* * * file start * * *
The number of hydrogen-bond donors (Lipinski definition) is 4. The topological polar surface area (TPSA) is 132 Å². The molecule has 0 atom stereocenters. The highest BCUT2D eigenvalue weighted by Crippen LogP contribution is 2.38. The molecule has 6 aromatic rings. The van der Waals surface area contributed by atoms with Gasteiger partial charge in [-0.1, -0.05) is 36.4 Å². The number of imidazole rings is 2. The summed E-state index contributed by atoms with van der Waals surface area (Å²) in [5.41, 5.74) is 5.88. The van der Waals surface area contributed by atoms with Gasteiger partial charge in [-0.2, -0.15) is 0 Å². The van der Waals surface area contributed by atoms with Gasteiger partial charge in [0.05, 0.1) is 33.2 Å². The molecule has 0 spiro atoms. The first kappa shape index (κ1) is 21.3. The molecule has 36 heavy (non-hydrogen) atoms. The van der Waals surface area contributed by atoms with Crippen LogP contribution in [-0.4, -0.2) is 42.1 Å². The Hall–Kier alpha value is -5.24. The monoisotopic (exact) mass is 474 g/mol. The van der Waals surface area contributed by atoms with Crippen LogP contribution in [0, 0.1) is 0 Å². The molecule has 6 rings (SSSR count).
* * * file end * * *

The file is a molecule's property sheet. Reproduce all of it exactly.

The number of hydrogen-bond donors (Lipinski definition) is 4. The topological polar surface area (TPSA) is 132 Å². The molecule has 0 atom stereocenters. The highest BCUT2D eigenvalue weighted by Crippen LogP contribution is 2.38. The molecule has 6 aromatic rings. The van der Waals surface area contributed by atoms with Gasteiger partial charge in [-0.1, -0.05) is 36.4 Å². The number of imidazole rings is 2. The summed E-state index contributed by atoms with van der Waals surface area (Å²) in [5.41, 5.74) is 5.88. The van der Waals surface area contributed by atoms with Gasteiger partial charge in [-0.2, -0.15) is 0 Å². The van der Waals surface area contributed by atoms with Gasteiger partial charge in [0.05, 0.1) is 33.2 Å². The molecule has 0 spiro atoms. The first kappa shape index (κ1) is 21.3. The molecule has 36 heavy (non-hydrogen) atoms. The van der Waals surface area contributed by atoms with Crippen LogP contribution in [-0.4, -0.2) is 42.1 Å². The Hall–Kier alpha value is -5.24. The monoisotopic (exact) mass is 474 g/mol. The van der Waals surface area contributed by atoms with Crippen LogP contribution in [0, 0.1) is 0 Å². The molecule has 6 rings (SSSR count).